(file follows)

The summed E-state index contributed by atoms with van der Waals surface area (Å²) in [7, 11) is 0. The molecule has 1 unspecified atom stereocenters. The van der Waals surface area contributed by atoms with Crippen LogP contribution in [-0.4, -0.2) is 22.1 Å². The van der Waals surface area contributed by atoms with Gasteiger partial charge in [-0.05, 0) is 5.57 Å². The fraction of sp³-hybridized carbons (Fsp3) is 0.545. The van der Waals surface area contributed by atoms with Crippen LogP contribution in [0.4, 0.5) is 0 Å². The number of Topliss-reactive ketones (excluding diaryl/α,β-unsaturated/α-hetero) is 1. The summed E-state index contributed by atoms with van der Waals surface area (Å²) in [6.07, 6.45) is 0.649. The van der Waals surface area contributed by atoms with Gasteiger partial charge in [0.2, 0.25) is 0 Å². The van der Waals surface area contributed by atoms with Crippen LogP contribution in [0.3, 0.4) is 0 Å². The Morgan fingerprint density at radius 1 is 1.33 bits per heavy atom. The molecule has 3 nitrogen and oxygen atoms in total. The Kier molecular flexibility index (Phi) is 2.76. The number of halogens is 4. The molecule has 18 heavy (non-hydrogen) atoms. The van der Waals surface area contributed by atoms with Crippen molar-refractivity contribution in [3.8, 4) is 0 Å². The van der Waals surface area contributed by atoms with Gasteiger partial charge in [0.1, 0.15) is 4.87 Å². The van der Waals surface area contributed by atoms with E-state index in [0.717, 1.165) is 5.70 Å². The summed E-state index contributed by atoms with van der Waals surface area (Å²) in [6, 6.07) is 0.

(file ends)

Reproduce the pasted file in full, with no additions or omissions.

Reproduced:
The summed E-state index contributed by atoms with van der Waals surface area (Å²) in [7, 11) is 0. The molecule has 1 unspecified atom stereocenters. The van der Waals surface area contributed by atoms with Crippen LogP contribution in [-0.4, -0.2) is 22.1 Å². The van der Waals surface area contributed by atoms with Gasteiger partial charge in [-0.05, 0) is 5.57 Å². The fraction of sp³-hybridized carbons (Fsp3) is 0.545. The van der Waals surface area contributed by atoms with Crippen LogP contribution in [0.4, 0.5) is 0 Å². The number of Topliss-reactive ketones (excluding diaryl/α,β-unsaturated/α-hetero) is 1. The summed E-state index contributed by atoms with van der Waals surface area (Å²) in [6.07, 6.45) is 0.649. The van der Waals surface area contributed by atoms with Gasteiger partial charge in [0.2, 0.25) is 0 Å². The van der Waals surface area contributed by atoms with Crippen LogP contribution in [0.3, 0.4) is 0 Å². The Morgan fingerprint density at radius 1 is 1.33 bits per heavy atom. The molecule has 3 nitrogen and oxygen atoms in total. The Kier molecular flexibility index (Phi) is 2.76. The number of halogens is 4. The molecule has 18 heavy (non-hydrogen) atoms. The van der Waals surface area contributed by atoms with Crippen molar-refractivity contribution in [3.8, 4) is 0 Å². The van der Waals surface area contributed by atoms with Gasteiger partial charge in [0.1, 0.15) is 4.87 Å². The van der Waals surface area contributed by atoms with E-state index in [0.717, 1.165) is 5.70 Å². The summed E-state index contributed by atoms with van der Waals surface area (Å²) in [6, 6.07) is 0.